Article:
• Tue
  • Dec 23, 2014
  • Updated: 12:33am

New paths to funds in tough IPO times

PUBLISHED : Tuesday, 03 July, 2012, 12:00am
UPDATED : Tuesday, 03 July, 2012, 12:00am
 

As the euro-zone sovereign debt crisis and the faltering US economy cast a pall over global markets, the initial public offering (IPO) market is drying up, forcing European companies to be more inventive about raising money.

Charles Cryer, chief executive of Capita Registrars, Britain's biggest provider of share registration services, said retail bonds were becoming more popular in an environment of low interest rates and high inflation expectations.

Retail bonds are usually targeted at the issuer's staff and customers but offer higher returns.

'We see that trend moving to Asia,' Cryer said.

'John Lewis raised GBP50 million (HK$609 million) back in 2011, and some other retailer is trying to raise more now.

'If the trend continues and if the UK public get used to the idea of retail bonds, you will see the number involved going up.'

Bonds are generally considered a good buy in a low interest rate environment because of their guaranteed return.

British retailer John Lewis targeted its retail bonds at its then 70,000 staff and 1.5 million customers.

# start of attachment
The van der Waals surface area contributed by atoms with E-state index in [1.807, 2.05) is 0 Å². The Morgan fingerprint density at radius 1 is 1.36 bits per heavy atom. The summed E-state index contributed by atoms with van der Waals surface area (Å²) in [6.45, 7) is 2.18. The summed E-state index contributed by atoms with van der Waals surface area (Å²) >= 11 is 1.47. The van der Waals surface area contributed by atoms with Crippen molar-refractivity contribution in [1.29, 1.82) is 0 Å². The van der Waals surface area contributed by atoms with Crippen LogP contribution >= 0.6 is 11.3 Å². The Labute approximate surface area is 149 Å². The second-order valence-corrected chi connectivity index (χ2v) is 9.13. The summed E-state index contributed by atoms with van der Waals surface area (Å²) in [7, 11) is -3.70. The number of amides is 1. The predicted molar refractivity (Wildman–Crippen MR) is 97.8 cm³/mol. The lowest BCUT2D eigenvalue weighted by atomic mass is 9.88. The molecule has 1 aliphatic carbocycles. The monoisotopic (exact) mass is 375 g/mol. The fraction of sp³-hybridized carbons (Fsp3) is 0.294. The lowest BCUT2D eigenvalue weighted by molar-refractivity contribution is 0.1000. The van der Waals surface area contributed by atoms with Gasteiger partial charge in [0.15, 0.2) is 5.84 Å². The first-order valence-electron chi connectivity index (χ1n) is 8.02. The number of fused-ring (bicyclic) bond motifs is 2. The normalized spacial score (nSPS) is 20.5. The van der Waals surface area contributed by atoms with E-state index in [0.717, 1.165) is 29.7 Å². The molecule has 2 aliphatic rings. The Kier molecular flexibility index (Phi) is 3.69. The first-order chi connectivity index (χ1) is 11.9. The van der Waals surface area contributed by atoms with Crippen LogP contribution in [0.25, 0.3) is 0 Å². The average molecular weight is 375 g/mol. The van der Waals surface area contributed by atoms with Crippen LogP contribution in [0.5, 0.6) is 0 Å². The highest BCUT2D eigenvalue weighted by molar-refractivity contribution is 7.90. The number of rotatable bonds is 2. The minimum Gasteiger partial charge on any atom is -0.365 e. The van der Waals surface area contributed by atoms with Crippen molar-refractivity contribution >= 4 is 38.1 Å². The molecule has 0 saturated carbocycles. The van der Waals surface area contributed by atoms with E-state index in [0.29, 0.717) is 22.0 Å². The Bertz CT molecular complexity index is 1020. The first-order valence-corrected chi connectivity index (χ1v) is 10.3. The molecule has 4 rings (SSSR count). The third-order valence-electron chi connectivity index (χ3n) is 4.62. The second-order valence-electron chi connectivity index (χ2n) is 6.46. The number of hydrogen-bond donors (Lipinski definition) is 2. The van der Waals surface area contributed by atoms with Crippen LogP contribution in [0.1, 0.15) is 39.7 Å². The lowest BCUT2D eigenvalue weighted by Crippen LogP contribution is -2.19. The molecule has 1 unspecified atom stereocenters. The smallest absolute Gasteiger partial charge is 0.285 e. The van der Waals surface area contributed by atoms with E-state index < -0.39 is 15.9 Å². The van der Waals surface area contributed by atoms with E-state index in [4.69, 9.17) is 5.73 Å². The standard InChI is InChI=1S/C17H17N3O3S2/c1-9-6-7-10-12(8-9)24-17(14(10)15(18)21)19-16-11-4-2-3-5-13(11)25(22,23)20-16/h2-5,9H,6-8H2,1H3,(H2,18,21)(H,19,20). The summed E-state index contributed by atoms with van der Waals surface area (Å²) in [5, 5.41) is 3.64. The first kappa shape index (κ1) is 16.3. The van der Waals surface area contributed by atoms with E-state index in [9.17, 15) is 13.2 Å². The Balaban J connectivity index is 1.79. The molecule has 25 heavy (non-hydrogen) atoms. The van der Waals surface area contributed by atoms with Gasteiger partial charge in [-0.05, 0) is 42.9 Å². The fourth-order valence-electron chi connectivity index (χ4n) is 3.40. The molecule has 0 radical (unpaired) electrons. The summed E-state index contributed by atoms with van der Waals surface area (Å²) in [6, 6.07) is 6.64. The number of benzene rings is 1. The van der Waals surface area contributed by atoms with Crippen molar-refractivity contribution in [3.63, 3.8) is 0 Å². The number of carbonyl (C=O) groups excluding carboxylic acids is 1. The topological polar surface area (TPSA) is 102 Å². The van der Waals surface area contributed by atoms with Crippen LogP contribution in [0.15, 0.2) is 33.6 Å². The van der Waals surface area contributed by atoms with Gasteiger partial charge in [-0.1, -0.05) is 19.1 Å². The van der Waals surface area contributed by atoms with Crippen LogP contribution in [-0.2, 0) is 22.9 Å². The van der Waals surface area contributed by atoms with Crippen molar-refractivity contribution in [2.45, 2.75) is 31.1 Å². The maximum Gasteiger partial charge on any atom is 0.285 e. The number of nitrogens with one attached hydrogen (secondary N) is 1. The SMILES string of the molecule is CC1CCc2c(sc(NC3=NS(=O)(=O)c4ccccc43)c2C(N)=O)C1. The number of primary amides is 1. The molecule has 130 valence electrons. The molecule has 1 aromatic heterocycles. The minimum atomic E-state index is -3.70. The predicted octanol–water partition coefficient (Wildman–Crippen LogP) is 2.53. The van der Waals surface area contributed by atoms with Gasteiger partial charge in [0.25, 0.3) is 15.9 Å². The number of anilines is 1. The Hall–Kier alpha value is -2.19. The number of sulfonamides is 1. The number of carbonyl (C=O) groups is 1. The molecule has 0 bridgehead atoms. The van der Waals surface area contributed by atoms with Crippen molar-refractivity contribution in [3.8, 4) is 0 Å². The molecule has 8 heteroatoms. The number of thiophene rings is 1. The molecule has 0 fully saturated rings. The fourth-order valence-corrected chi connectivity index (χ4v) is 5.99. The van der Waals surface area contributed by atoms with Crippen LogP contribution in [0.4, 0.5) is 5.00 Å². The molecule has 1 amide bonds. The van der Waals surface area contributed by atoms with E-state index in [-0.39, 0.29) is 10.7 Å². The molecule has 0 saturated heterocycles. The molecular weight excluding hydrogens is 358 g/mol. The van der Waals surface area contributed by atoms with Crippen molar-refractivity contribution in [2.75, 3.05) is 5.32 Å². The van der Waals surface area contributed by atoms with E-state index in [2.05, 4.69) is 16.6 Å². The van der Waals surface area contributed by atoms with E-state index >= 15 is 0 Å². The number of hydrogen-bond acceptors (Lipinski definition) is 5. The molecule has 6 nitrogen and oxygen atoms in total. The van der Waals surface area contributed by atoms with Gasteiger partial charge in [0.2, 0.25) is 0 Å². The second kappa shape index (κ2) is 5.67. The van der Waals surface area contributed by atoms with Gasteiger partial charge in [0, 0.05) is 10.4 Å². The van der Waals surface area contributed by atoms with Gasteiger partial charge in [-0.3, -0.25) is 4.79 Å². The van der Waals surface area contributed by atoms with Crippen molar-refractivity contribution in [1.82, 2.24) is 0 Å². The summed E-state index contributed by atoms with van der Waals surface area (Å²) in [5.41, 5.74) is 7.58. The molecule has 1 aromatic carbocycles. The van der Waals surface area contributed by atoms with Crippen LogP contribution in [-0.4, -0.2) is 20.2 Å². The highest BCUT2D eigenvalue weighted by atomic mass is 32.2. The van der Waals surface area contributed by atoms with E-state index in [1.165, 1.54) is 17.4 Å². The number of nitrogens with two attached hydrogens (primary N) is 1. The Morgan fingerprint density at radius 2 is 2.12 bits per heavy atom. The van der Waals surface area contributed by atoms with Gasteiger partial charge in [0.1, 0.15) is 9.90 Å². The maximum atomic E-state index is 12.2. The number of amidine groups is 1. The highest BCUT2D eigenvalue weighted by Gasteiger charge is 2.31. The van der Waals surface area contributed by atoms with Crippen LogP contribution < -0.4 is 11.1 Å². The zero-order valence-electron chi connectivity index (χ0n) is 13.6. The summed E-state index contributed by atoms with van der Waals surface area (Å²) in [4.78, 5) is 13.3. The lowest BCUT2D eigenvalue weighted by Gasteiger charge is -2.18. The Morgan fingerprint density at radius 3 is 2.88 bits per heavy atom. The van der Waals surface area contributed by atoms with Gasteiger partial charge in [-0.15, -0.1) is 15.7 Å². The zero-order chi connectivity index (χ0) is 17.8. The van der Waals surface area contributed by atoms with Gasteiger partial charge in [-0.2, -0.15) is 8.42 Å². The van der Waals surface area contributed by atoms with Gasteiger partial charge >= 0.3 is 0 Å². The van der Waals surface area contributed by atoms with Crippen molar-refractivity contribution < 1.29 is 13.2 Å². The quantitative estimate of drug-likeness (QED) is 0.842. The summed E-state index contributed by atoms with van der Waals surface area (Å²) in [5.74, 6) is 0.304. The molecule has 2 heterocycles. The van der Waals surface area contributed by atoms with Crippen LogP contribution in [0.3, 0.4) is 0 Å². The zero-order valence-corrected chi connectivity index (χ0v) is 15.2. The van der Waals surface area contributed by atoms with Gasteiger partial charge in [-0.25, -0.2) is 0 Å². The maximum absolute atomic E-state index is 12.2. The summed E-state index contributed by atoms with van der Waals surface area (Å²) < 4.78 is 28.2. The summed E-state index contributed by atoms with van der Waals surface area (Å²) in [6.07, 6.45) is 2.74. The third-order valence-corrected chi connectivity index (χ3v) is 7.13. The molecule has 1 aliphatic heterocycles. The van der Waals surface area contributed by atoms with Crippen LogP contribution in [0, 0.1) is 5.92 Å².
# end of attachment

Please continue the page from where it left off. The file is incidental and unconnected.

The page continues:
The five-year fixed rate bond allowed investors to invest a lump sum of between GBP1,000 and GBP10,000 for a fixed annual return of 4.5 per cent in cash and a further 2 per cent paid in John Lewis gift vouchers.

Following the example of John Lewis, British utility Severn Trent Water announced earlier this week that it was launching an inflation-linked bond that promises to pay 1.3 per cent above the retail price index.

This debt issue resembles the inflation-linked bonds issued by the Hong Kong government, which also link returns to the inflation rate, offering investor protection against rising prices and an alternative to parking funds in a bank earning little interest.

For issuers, retail bonds are cheaper and less risky compared with the potential pitfalls and headaches involved in an IPO or secondary listing - especially when most markets have turned decidedly risk-averse, Cryer says.

According to Dealogic, global listing volume halved in the first half of the year to US$57.7 billion raised through 385 deals.

This compared with US$115 billion through 765 deals in the same period a year earlier.

As of Friday, 137 initial public offerings and new listings worth US$30.7 billion around the world have been withdrawn so far. Withdrawn listings in Asia, excluding Japan, reached US$10.6 billion as 55 deals were pulled, including the US$1 billion Hong Kong listing of British luxury jeweller Graff Diamonds and the Singapore listing of English football team Manchester United.

Despite the drop-off, Hong Kong and Singapore remained the two most interesting capital markets for companies from Britain and Europe, said Kim Teo, chief executive officer of Boardroom, Singapore's biggest share registration service provider.

'Companies are attracted to growth, and Hong Kong is the gateway to China,' Teo said.

'Singapore, on the other hand, is the gateway to Southeast Asia. They are the top listing destinations for international companies in Asia.'

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